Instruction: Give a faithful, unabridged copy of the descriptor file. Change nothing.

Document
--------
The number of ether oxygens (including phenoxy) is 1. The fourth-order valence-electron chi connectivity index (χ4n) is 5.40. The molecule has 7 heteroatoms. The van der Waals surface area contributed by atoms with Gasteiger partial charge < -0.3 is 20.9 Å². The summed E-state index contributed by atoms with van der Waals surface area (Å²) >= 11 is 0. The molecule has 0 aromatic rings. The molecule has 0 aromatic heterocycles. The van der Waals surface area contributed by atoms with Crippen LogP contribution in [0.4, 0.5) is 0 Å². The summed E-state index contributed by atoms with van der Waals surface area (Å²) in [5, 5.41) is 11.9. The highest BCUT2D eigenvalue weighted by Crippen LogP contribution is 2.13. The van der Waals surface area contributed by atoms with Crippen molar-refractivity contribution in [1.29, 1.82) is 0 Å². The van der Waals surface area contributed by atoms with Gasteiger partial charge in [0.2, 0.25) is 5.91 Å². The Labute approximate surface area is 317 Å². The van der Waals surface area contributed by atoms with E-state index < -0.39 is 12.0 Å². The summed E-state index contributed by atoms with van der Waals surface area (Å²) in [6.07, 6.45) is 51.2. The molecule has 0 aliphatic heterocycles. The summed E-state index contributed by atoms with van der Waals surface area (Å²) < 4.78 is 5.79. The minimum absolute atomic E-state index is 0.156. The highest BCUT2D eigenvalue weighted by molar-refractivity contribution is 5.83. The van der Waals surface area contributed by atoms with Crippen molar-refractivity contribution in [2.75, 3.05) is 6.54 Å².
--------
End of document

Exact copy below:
The number of ether oxygens (including phenoxy) is 1. The fourth-order valence-electron chi connectivity index (χ4n) is 5.40. The molecule has 7 heteroatoms. The van der Waals surface area contributed by atoms with Gasteiger partial charge < -0.3 is 20.9 Å². The summed E-state index contributed by atoms with van der Waals surface area (Å²) >= 11 is 0. The molecule has 0 aromatic rings. The molecule has 0 aromatic heterocycles. The van der Waals surface area contributed by atoms with Crippen LogP contribution in [0.4, 0.5) is 0 Å². The summed E-state index contributed by atoms with van der Waals surface area (Å²) in [5, 5.41) is 11.9. The highest BCUT2D eigenvalue weighted by Crippen LogP contribution is 2.13. The van der Waals surface area contributed by atoms with Crippen molar-refractivity contribution in [1.29, 1.82) is 0 Å². The van der Waals surface area contributed by atoms with Gasteiger partial charge in [0.2, 0.25) is 5.91 Å². The Labute approximate surface area is 317 Å². The van der Waals surface area contributed by atoms with E-state index < -0.39 is 12.0 Å². The summed E-state index contributed by atoms with van der Waals surface area (Å²) in [6.07, 6.45) is 51.2. The molecule has 0 aliphatic heterocycles. The summed E-state index contributed by atoms with van der Waals surface area (Å²) < 4.78 is 5.79. The minimum absolute atomic E-state index is 0.156. The highest BCUT2D eigenvalue weighted by molar-refractivity contribution is 5.83. The van der Waals surface area contributed by atoms with Crippen molar-refractivity contribution in [2.75, 3.05) is 6.54 Å².